“Doing that was an eye-opening experience and a great learning experience for me, as well as a challenge in a lot of ways. You’re looking for any opportunity to exploit. You’re trying to identify strengths and weaknesses of opponents. You’re trying to provide information in terms of how to attack hitters or pitchers. But more than anything, it’s about trying to provide as much information as possible to the major league staff and players for them to use as they see fit within the context of a game.”

Morphing into player development proved to be a plus for Crockett who was mentored by the man who would become his predecessor, Mike Hazen (who was promoted to vice president/assistant general manager).

“Working for Mike Hazen the last several years … he was an incredible mentor for me in terms of showing me the way to run a successful farm system,” said Crockett.

In what ways, for example?

“His persona … the way he deals with people and the way he collects information and uses his resources,” said Crockett. “He communicates well with everybody on his staff. He did a very good job of balancing everybody’s needs as well as making a decision in a lot of tough spots. All of those things were things I tried to learn from him and take on as part of my stuff.”

At the risk of stating the obvious, Crockett has a pair of big shoes to fill given the success Hazen had in developing players who’ve gone on to play for Boston – or may do so in the future.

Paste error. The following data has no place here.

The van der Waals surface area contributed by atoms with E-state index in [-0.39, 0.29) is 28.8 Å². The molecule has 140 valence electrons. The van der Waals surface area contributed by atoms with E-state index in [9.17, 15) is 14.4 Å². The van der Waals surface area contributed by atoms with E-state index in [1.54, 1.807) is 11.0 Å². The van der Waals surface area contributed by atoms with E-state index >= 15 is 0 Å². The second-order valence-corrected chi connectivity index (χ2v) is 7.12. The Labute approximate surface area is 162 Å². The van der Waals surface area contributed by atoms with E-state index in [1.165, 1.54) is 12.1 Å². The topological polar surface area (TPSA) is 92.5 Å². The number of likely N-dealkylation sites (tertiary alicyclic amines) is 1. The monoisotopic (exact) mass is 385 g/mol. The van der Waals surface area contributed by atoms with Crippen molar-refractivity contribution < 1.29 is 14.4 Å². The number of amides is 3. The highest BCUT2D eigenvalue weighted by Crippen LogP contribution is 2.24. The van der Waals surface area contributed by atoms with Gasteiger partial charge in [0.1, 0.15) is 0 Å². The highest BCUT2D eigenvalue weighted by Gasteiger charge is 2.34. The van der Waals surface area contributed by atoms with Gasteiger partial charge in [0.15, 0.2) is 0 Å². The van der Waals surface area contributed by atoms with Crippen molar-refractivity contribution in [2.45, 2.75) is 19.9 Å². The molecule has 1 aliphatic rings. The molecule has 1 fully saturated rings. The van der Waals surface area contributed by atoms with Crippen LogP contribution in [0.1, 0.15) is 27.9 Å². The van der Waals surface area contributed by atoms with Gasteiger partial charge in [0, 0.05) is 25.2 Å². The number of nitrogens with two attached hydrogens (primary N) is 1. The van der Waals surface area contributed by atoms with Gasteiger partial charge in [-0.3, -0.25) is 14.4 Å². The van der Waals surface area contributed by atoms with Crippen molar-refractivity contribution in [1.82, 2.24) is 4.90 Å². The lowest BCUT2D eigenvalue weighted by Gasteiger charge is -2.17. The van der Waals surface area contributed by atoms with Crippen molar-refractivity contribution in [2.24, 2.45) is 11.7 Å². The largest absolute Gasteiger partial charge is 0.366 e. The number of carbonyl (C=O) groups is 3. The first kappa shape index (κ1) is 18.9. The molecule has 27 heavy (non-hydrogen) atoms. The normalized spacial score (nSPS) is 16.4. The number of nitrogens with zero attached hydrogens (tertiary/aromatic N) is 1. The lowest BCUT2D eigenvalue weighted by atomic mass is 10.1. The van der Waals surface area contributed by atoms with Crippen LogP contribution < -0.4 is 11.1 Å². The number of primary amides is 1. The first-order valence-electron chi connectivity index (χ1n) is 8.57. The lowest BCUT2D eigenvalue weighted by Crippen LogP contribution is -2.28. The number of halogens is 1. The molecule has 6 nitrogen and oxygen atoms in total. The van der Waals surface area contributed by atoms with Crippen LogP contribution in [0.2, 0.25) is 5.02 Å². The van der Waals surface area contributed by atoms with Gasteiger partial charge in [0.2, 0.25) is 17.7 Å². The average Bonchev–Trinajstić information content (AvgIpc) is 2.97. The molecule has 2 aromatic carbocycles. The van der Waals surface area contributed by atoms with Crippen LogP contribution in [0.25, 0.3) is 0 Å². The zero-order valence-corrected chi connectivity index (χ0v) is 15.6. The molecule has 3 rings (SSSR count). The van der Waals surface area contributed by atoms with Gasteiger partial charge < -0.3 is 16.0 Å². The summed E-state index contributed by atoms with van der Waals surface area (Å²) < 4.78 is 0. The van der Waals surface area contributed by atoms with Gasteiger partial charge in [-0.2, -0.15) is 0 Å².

“Right now, I think with our farm system we’re in a really good place,” said Crockett. “We’ve drafted and signed internationally pretty well. I think we have a crop of young players that should be ready to make an impact at some point as well as the group we’ve had at Portland and Pawtucket over the last couple of years.

“By that I mean young players that are, hopefully, ready to contribute at some point soon.”

Some players who might have contributed were traded during the offseason, which presents another challenge for Crockett.

“We lost some solid players that we liked and traded,” he said. “But that’s the kind of cost (you pay) of acquiring young, controllable major league talent. At the end of the day, everybody’s end game is to win at the major league level.

“It’s always a balance between now and the future.”

A balance that often can be described as delicate.